Why President Trump’s kids are probably celebrating his move to Florida

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President Trump announced a move Thursday night that’s popular with billionaires.

In a series of tweets, President Trump said he has moved his permanent residence to Palm Beach, Fla., and said he had been “treated very badly by the political leaders of both the city and state” of New York. “Few have been treated worse,” he said, through he added New York “will always have a special place in my heart!”

The New York Times first reported the move, citing documents filed in Florida by Trump and his wife, Melania, that said their primary residence was now Trump’s Mar-a-Lago resort. The Times reported the move was primarily for tax purposes. Florida does not have a state income tax or inheritance tax. The Times also said the move will not affect the effort by New York’s attorney general to try to obtain Trump’s federal tax records.

Florida is one of seven states with no state income tax, according to Gibbs Law Office, an estate-planning firm based in the state. “When combined with the warm climate, the friendly tax policy that allows for no income taxes and no Florida estate and inheritance taxes makes Florida an immensely popular retirement destination,” it says.

“Estate and inheritance taxes in Florida work essentially the same way,” the firm adds. “The state government doesn’t charge any ‘federal death tax,’ but qualifying Florida estates are still responsible for estate taxes owed to the federal government. And Florida residents who inherit property from out-of-state may still have to pay inheritance taxes to the other state.”

There are important differences between estate and inheritance taxes. “Where an estate tax is owed by the estate itself, inheritance taxes are levied against the individual portions received by heirs,” it adds. “Estate taxes are paid by the estate executor, or Florida personal representative, often using assets in the estate in Florida or elsewhere; inheritance taxes are owed by individual heirs.”

Trump’s move is not uncommon, especially among ultra-high net worth individuals over the age of 65. Billionaires tend to move out of states with estate taxes, according to a study released Monday by researchers at the University of California, Berkeley and the Federal Reserve Bank of San Francisco. The trend grows stronger as billionaires grow older, they said.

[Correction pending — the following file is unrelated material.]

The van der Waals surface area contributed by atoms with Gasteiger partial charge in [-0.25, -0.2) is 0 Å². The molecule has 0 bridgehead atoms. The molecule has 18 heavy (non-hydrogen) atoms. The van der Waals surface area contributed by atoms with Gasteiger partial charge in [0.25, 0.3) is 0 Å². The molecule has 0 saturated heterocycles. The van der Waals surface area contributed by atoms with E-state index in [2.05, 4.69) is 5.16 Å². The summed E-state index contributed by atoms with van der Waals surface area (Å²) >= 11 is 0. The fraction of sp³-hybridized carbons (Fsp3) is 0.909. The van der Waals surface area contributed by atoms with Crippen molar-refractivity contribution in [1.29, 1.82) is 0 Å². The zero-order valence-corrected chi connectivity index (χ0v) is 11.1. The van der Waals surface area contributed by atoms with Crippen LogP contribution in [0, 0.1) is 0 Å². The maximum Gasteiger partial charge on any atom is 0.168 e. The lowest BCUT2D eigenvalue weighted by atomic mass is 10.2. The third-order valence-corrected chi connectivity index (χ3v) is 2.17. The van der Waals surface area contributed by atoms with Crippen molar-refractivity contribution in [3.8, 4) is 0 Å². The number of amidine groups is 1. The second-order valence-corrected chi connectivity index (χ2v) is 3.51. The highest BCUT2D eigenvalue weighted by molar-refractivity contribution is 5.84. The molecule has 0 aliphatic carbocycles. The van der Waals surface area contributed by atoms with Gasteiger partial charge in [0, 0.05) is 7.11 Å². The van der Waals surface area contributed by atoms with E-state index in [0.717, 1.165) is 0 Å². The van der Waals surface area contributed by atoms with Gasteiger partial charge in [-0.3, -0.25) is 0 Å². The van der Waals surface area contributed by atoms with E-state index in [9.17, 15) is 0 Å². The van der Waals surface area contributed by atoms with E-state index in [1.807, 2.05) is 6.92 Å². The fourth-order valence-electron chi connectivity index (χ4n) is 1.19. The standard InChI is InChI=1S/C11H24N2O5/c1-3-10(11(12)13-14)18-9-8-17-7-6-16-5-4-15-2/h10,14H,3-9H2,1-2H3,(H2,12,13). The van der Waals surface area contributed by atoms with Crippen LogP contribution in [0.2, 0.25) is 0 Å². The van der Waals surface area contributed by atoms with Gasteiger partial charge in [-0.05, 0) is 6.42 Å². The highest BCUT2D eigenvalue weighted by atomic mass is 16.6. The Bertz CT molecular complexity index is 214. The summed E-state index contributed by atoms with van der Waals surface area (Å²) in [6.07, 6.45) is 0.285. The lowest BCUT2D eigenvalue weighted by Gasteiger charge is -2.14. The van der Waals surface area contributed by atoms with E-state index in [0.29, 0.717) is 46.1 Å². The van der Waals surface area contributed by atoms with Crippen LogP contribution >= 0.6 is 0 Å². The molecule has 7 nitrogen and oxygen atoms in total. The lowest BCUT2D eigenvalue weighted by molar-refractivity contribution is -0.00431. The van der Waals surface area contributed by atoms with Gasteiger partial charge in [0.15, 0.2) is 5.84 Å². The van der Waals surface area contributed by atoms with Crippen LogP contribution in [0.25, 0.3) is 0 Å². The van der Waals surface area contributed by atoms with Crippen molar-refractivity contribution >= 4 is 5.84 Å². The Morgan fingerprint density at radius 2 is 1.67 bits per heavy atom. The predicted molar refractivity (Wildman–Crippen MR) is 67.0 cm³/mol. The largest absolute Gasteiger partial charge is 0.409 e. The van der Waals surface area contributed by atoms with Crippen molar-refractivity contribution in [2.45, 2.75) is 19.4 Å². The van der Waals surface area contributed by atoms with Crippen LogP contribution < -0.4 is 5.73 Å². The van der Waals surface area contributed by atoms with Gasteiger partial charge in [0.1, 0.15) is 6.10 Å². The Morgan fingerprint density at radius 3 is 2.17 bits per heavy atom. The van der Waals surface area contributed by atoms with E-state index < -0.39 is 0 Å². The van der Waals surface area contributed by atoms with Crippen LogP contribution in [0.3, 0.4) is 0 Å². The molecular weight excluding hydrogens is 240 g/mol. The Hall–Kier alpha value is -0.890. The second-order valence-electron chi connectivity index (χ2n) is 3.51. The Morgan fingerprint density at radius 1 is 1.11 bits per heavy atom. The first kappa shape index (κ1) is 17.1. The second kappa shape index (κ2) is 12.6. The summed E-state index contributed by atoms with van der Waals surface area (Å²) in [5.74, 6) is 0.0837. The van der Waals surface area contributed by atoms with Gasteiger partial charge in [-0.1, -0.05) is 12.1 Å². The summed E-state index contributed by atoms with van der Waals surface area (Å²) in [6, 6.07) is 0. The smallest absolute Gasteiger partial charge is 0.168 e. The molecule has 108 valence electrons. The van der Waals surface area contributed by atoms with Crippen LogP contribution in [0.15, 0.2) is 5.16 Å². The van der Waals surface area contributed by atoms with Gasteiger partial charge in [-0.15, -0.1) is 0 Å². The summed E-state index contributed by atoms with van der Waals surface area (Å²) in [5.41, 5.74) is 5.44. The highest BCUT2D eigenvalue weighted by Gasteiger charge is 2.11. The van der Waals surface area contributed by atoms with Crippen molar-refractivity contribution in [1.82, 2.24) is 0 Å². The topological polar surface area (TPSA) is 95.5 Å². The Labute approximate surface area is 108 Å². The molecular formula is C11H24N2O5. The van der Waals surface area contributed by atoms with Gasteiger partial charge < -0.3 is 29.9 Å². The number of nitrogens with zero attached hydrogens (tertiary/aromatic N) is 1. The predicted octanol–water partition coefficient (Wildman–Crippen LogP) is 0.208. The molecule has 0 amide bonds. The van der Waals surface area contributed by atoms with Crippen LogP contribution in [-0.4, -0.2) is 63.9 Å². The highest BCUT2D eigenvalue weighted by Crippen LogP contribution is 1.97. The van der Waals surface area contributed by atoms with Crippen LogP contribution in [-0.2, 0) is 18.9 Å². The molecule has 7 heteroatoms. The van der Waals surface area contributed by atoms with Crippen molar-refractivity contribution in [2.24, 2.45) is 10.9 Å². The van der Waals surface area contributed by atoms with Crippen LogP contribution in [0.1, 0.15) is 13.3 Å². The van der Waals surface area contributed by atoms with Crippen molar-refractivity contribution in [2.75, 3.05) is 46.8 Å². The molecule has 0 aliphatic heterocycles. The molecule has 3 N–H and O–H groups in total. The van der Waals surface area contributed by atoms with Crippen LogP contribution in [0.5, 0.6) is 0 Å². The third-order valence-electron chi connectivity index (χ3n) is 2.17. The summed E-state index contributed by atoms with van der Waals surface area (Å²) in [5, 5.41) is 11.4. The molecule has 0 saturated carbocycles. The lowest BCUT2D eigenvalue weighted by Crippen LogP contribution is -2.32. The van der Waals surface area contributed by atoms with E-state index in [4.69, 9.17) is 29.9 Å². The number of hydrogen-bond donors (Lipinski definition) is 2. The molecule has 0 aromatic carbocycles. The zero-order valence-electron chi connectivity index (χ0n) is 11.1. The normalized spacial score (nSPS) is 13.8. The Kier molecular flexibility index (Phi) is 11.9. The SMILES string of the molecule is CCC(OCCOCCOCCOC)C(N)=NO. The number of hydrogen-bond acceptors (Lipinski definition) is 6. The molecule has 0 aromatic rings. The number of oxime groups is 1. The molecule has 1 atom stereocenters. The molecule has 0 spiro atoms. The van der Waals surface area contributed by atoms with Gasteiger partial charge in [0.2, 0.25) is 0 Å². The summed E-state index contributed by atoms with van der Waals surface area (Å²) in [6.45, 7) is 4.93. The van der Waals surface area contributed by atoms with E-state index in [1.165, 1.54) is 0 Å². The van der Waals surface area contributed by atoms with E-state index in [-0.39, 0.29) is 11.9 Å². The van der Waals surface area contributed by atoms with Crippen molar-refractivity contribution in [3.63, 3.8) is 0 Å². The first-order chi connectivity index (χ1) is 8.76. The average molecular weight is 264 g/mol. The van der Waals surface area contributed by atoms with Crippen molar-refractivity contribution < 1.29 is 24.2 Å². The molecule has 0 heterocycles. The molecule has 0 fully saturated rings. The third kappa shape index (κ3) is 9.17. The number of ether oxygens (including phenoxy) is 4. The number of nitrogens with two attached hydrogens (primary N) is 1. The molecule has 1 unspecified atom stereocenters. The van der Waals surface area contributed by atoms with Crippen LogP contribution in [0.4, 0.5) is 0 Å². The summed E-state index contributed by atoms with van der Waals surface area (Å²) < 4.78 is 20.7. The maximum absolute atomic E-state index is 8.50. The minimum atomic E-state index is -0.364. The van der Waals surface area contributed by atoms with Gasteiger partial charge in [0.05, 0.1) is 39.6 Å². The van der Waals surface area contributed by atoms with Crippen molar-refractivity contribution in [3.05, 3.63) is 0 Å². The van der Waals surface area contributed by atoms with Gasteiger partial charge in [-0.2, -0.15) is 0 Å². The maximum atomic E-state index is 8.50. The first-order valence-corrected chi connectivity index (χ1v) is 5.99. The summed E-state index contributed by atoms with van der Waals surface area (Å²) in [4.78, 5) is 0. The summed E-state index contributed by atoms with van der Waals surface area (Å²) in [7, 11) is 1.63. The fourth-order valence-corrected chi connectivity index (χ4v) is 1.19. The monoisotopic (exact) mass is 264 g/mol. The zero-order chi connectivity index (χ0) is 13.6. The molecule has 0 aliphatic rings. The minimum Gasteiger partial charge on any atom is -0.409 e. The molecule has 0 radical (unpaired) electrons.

Monday’s study is a peek into the many ways the rich minimize taxes and transfer wealth to the next generation. Twenty-nine states have no estate tax. The federal estate tax of 40% kicks in for estates valued at $11.4 million for an individual and $22.8 million for a married couple. Until 2001, the federal government issued a tax credit to taxpayers that covered state-level estate taxes. Tax cuts during under the Bush administration repealed the credit.

In 2010, one in five billionaires that once lived in an estate-tax state moved to a state that didn’t have the tax. Almost 43% of billionaires 65 and older originally in an estate-tax state moved to a state without the laws. It’s worth the move for many wealthy Americans: A billionaire’s death resulted, on average, in a $165 million influx in state estate revenues.

If Washington state resident Jeff Bezos, CEO and found of Amazon AMZN, -0.19%, passed away, researchers estimated his estate would get hit with a $11.97 billion estate-tax bill. Bezos is the world’s richest man, worth an estimated $110 billion, according to the Bloomberg Billionaires Index.

There are caveats to Florida’s estate tax that help some, but not all, millionaires. The federal government imposes an estate tax that applies to residents of all states. “The federal estate tax only applies if the value of the estate exceeds $11.4 million, and the tax that’s incurred is paid out of the estate/trust rather than by the beneficiaries,” according to DeLoach, Hofstra and Cavonis, a law firm in Seminole, Fla.

“However, if you sell property that you inherited, the funds you receive may be subject to federal income tax if the asset has gone up in value after the decedent’s passing,” it adds. “For example, if you inherit a home or plot of land and choose to sell it instead or keep it for personal use, you may have to pay income tax on the property at the time of sale.”

(Mike Murphy and Andrew Keshner contributed to this story.)

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